economy.

   Prominent investor and author Rachel Botsman says of the sharing
   economy:

     At its core, it's about empowerment. It's about empowering people to
     make meaningful connections, connections that are enabling us to
     rediscover a humanness that we've lost somewhere along the way, by
     engaging in marketplaces like Airbnb, like Kickstarter, like Etsy,
     that are built on personal relationships versus empty transactions.

   TaskRabbit, the sharing economy equivalent of a short-term, low-wage
   job placement agency, bills itself as "neighbors helping neighbors" and
   an alternative to cold, impersonal economic calculation.

   Etsy is an online marketplace for vintage and hand made goods with over
   $1.3 billion in sales in 2013. Its mission statement: "to re-imagine
   commerce in ways that build a more fulfilling and lasting world... a
   new kind of company that uses the power of business to solve social and
   environmental problems."

   In promotional videos for Lyft, riders and drivers expound on the
   company's values of supporting genuine interpersonal contact over
   bureaucratic formality: "Instead of just having a company come and pick
   you up, you're having a person come pick you up," says one. "There's
   something about getting a Lyft that just puts you at ease--because [the
   driver] is a person that's just like you," says another. "You're not
   just driving them around, you're a friend first," agrees a driver.

   These companies have seized upon a widespread discontent with the
   alienating effects of economic logic insinuating itself into every
   aspect of contemporary life. They claim to oppose rampant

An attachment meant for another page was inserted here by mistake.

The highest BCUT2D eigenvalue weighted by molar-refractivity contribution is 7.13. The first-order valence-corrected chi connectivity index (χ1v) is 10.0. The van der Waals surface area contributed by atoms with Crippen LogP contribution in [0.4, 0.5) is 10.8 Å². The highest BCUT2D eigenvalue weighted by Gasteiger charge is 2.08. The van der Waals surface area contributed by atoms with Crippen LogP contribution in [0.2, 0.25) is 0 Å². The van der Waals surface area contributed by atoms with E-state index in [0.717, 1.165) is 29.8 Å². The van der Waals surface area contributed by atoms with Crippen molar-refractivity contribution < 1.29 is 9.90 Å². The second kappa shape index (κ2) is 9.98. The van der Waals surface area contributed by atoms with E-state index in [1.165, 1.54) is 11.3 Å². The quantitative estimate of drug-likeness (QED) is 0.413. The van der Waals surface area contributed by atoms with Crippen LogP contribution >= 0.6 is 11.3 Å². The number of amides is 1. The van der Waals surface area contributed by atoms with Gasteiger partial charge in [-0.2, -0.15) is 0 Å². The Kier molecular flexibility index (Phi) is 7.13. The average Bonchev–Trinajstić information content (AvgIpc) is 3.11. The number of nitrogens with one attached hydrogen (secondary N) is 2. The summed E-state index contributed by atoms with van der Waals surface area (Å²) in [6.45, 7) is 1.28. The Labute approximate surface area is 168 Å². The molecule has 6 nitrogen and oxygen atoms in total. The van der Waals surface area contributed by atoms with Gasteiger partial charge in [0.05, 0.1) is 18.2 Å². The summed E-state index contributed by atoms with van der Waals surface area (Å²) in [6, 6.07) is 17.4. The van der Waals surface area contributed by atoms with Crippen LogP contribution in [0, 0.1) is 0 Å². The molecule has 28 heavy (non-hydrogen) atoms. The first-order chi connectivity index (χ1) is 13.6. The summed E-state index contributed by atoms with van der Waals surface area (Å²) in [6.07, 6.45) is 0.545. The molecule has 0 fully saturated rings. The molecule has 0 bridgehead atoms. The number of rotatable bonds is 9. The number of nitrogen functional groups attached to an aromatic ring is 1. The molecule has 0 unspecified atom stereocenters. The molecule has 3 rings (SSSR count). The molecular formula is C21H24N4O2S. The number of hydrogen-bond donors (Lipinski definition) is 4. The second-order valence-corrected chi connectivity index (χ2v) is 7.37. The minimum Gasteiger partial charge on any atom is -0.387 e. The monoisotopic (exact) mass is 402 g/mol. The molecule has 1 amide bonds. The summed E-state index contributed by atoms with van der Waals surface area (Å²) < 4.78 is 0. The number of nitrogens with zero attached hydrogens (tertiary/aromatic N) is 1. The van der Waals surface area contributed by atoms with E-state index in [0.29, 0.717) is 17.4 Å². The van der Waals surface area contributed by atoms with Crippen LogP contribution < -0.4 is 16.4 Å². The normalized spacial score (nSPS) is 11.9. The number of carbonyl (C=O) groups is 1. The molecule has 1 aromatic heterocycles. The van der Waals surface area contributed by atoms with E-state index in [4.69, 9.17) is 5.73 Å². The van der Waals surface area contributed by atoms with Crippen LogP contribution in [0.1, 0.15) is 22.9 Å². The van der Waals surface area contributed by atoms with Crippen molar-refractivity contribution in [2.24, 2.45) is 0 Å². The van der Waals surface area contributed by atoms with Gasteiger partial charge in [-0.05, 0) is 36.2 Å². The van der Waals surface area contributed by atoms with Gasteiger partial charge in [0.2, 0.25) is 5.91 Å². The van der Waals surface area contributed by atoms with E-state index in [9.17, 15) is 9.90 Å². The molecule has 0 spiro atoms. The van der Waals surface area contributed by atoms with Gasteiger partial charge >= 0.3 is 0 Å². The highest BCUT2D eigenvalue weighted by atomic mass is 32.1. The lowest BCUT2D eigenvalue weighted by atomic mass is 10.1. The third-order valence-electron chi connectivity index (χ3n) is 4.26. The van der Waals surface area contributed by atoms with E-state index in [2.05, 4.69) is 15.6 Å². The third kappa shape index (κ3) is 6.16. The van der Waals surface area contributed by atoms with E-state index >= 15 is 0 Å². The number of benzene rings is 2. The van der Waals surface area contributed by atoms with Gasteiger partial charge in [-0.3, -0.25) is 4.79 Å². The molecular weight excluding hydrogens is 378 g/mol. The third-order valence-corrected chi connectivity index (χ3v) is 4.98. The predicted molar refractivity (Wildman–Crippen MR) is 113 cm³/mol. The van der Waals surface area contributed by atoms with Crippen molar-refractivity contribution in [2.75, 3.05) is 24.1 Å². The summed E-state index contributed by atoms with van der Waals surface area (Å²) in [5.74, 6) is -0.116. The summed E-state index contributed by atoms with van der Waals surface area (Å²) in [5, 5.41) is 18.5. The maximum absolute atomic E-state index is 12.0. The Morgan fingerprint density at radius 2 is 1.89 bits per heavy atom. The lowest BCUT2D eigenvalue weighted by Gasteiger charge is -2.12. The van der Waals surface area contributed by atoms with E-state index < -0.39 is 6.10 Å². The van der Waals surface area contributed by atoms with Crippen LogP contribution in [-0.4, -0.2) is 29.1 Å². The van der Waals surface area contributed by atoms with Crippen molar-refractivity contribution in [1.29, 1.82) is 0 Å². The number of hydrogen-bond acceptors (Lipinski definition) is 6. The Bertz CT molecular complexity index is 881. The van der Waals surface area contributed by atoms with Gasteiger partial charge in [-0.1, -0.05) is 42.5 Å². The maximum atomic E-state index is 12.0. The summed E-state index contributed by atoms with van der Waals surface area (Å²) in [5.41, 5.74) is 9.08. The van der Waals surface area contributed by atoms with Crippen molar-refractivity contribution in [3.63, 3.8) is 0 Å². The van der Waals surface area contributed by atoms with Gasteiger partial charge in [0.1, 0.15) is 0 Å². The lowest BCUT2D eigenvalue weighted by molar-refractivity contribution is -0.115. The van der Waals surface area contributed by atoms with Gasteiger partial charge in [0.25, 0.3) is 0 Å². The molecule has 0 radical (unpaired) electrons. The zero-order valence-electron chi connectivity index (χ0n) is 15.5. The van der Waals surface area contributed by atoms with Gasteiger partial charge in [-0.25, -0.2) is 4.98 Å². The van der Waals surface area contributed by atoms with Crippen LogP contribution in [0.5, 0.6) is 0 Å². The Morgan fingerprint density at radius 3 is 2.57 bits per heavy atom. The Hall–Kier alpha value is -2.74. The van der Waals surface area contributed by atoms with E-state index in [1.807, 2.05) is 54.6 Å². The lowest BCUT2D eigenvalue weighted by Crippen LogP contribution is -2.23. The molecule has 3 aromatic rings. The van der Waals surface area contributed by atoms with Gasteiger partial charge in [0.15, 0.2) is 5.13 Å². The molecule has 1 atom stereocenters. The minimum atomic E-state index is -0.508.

individualism, greed and self-interest, and reject what Marx called
   "the icy water of egotistical calculation."

   We're led to believe that as consumers and suppliers for these
   services, we're supporting ethical values of kindness,
   community-building and trust between strangers; living more sustainably
   by sharing unused property; building community wealth; reducing the
   power of centralized corporations by transacting directly with each
   other; and developing a new economic model which will solve global
   poverty.

   This progressive sounding anti-corporate rhetoric has translated into
   political action on behalf of these companies. In 2013, a non-profit
   advocacy and lobbying organization called Peers was founded with a
   mission of promoting the sharing economy around the world. With over
   250,000 members, it claims to be a grassroots organization driven by
   ordinary users of these services, but because it draws funding from
   startup executives and investors, there are reasons to suspect this
   might not be the whole truth.

   Peers was founded by a group of young progressive activists who
   previously held positions at prominent liberal organizations like
   MoveOn.org, Organizing For America, the Democratic National Committee,
   the Obama Whitehouse and a host of other community and sustainability
   organizations. But despite their progressive sounding rhetoric and
   impeccable credentials, these liberal minded critics of capitalist
   alienation and ecological destruction have chosen to direct their
   energy towards overcoming regulatory threats to the business models of
   their largest patrons.

   The real politics of the sharing economy are far from progressive. In
   New York, San Francisco and cities across the United States, local
   officials, tenants rights groups, labor unions and housing activists
   have opposed the growth of the sharing economy. They charge that Airbnb
   violates short term rental laws that are intended to protect tenants
   from neighbors running illegal hotels, and displaces low income
   residents by raising property rates and converting affordable rental
   units into high priced accommodations for tourists. Peers ignored these
   concerns and mobilized its members to sign petitions and write letters
   to city council members in support of business friendly regulations.

   Transportation startups Uber, Lyft and Sidecar have faced legal action
   in California, Texas and Washington for violating for-hire
   transportation rules, failing to conduct proper background checks and
   allowing drivers on the road without commercial insurance. In Seattle,
   taxi driver unions and immigrant community groups mobilized to prevent
   the legalization of these sharing economy startups. Without the expense